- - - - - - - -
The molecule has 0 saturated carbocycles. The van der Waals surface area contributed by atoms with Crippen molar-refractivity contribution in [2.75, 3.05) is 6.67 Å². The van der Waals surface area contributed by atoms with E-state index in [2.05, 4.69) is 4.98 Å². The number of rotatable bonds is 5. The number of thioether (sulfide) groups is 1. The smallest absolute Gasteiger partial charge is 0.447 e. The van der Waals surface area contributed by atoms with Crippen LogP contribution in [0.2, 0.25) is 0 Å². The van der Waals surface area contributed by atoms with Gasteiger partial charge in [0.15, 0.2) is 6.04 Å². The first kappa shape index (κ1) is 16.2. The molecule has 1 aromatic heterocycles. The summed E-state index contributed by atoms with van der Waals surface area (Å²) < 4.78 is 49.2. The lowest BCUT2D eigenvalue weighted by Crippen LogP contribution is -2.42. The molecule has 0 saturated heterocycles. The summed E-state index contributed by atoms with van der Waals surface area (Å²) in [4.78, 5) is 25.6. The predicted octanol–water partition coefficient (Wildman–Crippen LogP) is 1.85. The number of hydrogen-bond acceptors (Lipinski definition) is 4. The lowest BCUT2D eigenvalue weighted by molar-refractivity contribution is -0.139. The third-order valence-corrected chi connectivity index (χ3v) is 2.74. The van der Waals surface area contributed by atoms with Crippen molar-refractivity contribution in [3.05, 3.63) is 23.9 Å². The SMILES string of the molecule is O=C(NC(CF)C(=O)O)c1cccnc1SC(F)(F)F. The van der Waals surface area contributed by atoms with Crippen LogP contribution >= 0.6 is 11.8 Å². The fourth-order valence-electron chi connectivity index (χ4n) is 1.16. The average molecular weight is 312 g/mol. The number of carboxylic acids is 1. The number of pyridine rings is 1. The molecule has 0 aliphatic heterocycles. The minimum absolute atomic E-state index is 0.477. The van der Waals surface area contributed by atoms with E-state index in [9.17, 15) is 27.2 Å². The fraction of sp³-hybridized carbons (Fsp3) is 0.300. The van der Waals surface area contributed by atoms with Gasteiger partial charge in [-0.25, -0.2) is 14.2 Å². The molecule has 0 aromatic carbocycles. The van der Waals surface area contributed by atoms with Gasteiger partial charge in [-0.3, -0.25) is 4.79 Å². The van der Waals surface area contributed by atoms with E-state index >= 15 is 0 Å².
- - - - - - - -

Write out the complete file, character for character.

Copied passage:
The molecule has 0 saturated carbocycles. The van der Waals surface area contributed by atoms with Crippen molar-refractivity contribution in [2.75, 3.05) is 6.67 Å². The van der Waals surface area contributed by atoms with E-state index in [2.05, 4.69) is 4.98 Å². The number of rotatable bonds is 5. The number of thioether (sulfide) groups is 1. The smallest absolute Gasteiger partial charge is 0.447 e. The van der Waals surface area contributed by atoms with Crippen LogP contribution in [0.2, 0.25) is 0 Å². The van der Waals surface area contributed by atoms with Gasteiger partial charge in [0.15, 0.2) is 6.04 Å². The first kappa shape index (κ1) is 16.2. The molecule has 1 aromatic heterocycles. The summed E-state index contributed by atoms with van der Waals surface area (Å²) < 4.78 is 49.2. The lowest BCUT2D eigenvalue weighted by Crippen LogP contribution is -2.42. The molecule has 0 saturated heterocycles. The summed E-state index contributed by atoms with van der Waals surface area (Å²) in [4.78, 5) is 25.6. The predicted octanol–water partition coefficient (Wildman–Crippen LogP) is 1.85. The number of hydrogen-bond acceptors (Lipinski definition) is 4. The lowest BCUT2D eigenvalue weighted by molar-refractivity contribution is -0.139. The third-order valence-corrected chi connectivity index (χ3v) is 2.74. The van der Waals surface area contributed by atoms with Crippen molar-refractivity contribution in [3.05, 3.63) is 23.9 Å². The SMILES string of the molecule is O=C(NC(CF)C(=O)O)c1cccnc1SC(F)(F)F. The van der Waals surface area contributed by atoms with Crippen LogP contribution >= 0.6 is 11.8 Å². The fourth-order valence-electron chi connectivity index (χ4n) is 1.16. The average molecular weight is 312 g/mol. The number of carboxylic acids is 1. The number of pyridine rings is 1. The molecule has 0 aliphatic heterocycles. The minimum absolute atomic E-state index is 0.477. The van der Waals surface area contributed by atoms with E-state index in [9.17, 15) is 27.2 Å². The fraction of sp³-hybridized carbons (Fsp3) is 0.300. The van der Waals surface area contributed by atoms with Gasteiger partial charge in [-0.25, -0.2) is 14.2 Å². The molecule has 0 aromatic carbocycles. The van der Waals surface area contributed by atoms with Gasteiger partial charge in [-0.3, -0.25) is 4.79 Å². The van der Waals surface area contributed by atoms with E-state index >= 15 is 0 Å².